Discipline vs. Punishment

Many people cringe when they see the word "discipline" because they are confusing discipline with punishment. Discipline is something you do for someone; punishment is something you do to someone.

Discipline is the missing quality in many people's lives. Individuals who have never been disciplined consequently do not know how to discipline ...Read more

Is Motivation Permanent?

Many times, I'm asked the question "Is motivation permanent?" and my standard response is "No, but then, neither is bathing." However, in view of a recent letter I received, I'm going to change my answer to "No, motivation is not permanent, but the impact can be permanent, depending on what the motivation is."

For example, several years ago, ...Read more

Your Opinion, My Opinion

A friend of mine frequently says that "everyone is entitled to his own opinion -- but no one is entitled to the wrong facts." Yet it seems to be universally true that confidence seems to go with ignorance; the less we know, in many cases, the more dogmatic we are in our statements.

I love the observations that Lawrence Fargher makes ...Read more

An Interlude With a Message

Several years ago, on a cold, drizzly morning, I was working in my office, when I heard a strange noise in the chimney. After several minutes, my wife heard it too and thought it might be a bird or a squirrel. I realized it was a bird and that it was trapped, so I opened the damper, and in a few minutes, the bird made his appearance on the ...Read more

Look and Relax

We live in a stressful world, and stress has been identified as a prime health culprit. It reduces productivity and often brings illnesses -- including high blood pressure and palpitations of the heart. The experts tell us we should relax, but the question is: how?

You might not be able to relax where you are at the moment, so a short walk to...Read more

Stretching the Soul

"I was just a kid," said Mr. Sharpe. "One spring day, Father called me to go with him to Old Man Trussell's blacksmith shop. He had left a rake and a hoe to be repaired. And there they were, ready and fixed like new. Father handed over a silver dollar for the repairing, but Mr. Trussell refused to take it. 'No,' he said. 'There's no charge for...Read more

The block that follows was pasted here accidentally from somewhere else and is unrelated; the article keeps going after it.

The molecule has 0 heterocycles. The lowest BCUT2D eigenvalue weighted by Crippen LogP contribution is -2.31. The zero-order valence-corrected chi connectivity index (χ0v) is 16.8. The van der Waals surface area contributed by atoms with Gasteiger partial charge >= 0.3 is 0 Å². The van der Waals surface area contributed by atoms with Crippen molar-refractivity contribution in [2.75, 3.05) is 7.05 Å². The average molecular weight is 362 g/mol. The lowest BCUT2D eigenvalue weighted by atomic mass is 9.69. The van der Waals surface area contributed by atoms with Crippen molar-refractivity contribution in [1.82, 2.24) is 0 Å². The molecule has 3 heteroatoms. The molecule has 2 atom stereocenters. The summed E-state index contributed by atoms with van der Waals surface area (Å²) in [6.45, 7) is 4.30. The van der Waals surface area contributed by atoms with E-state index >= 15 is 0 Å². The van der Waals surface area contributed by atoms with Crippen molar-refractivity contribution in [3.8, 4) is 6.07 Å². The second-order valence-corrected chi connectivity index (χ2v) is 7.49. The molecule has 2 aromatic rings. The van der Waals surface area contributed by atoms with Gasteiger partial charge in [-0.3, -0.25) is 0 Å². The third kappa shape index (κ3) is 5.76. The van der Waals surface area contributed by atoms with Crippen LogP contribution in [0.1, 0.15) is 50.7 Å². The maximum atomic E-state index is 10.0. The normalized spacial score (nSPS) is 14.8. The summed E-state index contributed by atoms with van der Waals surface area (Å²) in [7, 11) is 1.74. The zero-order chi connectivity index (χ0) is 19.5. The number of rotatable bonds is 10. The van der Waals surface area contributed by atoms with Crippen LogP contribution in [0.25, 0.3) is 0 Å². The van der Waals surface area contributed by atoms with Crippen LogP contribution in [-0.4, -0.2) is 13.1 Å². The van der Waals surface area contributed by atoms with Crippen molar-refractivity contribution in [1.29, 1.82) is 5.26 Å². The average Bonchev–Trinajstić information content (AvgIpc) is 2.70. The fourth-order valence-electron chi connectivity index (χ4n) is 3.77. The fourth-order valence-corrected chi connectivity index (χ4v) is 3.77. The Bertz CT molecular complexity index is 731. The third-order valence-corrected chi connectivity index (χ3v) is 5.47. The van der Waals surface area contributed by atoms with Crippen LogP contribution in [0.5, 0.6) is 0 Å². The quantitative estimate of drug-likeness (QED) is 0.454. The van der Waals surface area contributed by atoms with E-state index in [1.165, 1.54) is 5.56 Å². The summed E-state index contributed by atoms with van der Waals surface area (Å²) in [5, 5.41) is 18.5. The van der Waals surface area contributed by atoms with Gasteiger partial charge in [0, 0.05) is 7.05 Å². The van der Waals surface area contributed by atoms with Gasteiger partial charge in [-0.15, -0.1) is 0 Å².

Teaching by Parable

The parable has always been my favorite method of teaching. The reason is simple: People remember the story, and when they remember the story, they remember the lesson the story provided. As an example, the greatest storyteller of all time, the Carpenter from Galilee, told parable after parable. Incidentally, two-thirds of them had to do with ...Read more

We All Live in a Small Town

Chances are excellent that when you read the heading on this column, you thought to yourself, "Man, what's he talking about? I live in Chicago, New York or Los Angeles! That's not a small town!" You're right. However, in every big city there are lots of "small towns." The place you work, the neighborhood in which you live, the local church, ...Read more

Happiness Is ...

Many years ago, Abraham Lincoln said that most of us are about as happy as we make up our minds to be.

Somewhat more recent studies done by David Meyers of Hope College in Holland, Mich., and Ed Dyner of the University of Illinois at Urbana-Champaign, indicate that happy people have four things in common: First, they have a support system. ...Read more

The Truth About Family Values

One of the ongoing discussions we hear is that of family values. There are some who try to identify them; others say there are no established family values.

The reason people have been unable to isolate and identify family values, in my opinion, is very simple: There are no "family" values because the values that make for a strong family are ...Read more

You Can Make a Difference

In March of 1993, a 14-year-old student from Haltom City, Texas, killed a policeman and seriously wounded three of his neighbors. In the exchange of gunfire, he was killed.

There has been much speculation about this tragedy. Outwardly, things seemed normal. His father was on the police force. They were a middle-class, law-abiding family. The ...Read more

The 80/20 Rule

In the early 1900s, Vilfredo Pareto, an Italian engineer-economist-sociologist, developed what he called the "80/20 rule." His research indicated that in a business, 20 percent of the items accounted for 80 percent of the business and that roughly 20 percent of the population controlled roughly 80 percent of its wealth.

Since then, others ...Read more

The Driving Range

This afternoon, it was my privilege to hit some golf balls. It was extremely windy, and wind play is the weakest part of my game. Recently, our head pro, Eldridge Miles, one of America's truly great teaching pros and a genuine "people person," taught me how to hit a "knock-down" shot, designed especially to solve that problem.

My excitement ...Read more


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